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I know nothing about mountaineering, looking at the concentric circles input diagram though these things stood out to me. It does a very good job in concisely capturing the essence of the 2 dropdown menus and allows a user familiar to the system to quickly select their current location. However, it does take a moment to decipher what the diagram is ...


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Your proposed solution looks great and should work fine. That being said, I can give a few inputs to possibly improvise it. Mountaineers and Hikers use something called as Alpine Club Maps or AV Maps to orient themselves. You can take a hint from these maps to include certain things so as to provide a bit more details to mountaineers. For example: Contour ...


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I'm not expert in this field, still I see some flexibility can be provided to the mountaineer, like re-sizing and positioning the concentric circles to mean something like:- There is no 'Below' on the East side, and I'm on the NE Alpine. Please refer to the modified image below. Ignore this suggestion if this doesn't make sense.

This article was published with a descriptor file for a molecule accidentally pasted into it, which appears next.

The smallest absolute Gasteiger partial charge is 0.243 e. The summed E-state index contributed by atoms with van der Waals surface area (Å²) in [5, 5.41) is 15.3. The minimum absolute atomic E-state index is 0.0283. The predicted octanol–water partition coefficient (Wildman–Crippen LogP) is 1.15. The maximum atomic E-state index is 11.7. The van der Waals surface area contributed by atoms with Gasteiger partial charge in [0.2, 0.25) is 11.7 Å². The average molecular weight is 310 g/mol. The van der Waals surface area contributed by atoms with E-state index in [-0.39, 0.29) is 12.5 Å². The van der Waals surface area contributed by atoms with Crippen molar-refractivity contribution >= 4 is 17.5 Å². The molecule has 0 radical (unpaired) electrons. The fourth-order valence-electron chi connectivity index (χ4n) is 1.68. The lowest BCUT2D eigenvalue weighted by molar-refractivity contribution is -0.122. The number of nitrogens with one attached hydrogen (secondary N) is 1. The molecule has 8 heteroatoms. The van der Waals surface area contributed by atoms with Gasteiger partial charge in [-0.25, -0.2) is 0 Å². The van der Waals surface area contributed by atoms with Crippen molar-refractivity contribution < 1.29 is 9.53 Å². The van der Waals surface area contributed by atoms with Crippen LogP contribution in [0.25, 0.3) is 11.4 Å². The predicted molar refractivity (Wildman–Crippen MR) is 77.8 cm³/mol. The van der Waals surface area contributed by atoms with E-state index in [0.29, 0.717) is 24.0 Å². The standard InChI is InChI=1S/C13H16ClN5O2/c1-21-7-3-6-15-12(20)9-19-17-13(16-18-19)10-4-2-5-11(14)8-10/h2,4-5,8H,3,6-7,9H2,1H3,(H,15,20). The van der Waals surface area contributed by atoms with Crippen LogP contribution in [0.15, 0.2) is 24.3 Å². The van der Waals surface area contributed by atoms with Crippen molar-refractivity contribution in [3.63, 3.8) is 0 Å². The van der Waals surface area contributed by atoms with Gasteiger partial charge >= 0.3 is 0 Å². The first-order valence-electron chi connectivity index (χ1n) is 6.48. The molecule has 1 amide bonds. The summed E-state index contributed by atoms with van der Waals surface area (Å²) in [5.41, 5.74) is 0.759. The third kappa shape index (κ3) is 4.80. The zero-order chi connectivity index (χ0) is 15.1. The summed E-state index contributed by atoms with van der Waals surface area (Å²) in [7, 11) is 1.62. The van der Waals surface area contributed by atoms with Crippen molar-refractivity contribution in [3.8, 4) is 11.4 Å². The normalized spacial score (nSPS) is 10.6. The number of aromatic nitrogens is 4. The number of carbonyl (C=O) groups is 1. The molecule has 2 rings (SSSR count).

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Proximity is only half of Fitts' Law. Size is the other half. While displaying a radial menu around a cursor seems like it solves the proximity problem, the fact is it doesn't make things that much closer. The standard Windows Start or Mac Apple menu buttons are usually much farther away from the cursor, yet they are much easier and faster to hit than ...


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I don't know the specific case of the app you would like to design. But that idea looks like it would work for a group of a few options (about 4 or 5). I think how this would work best is if you have a screen area where a click triggers a circle to pop over the surroundings. However the user would have to hold the mouse in order the well to stay. Then, the ...



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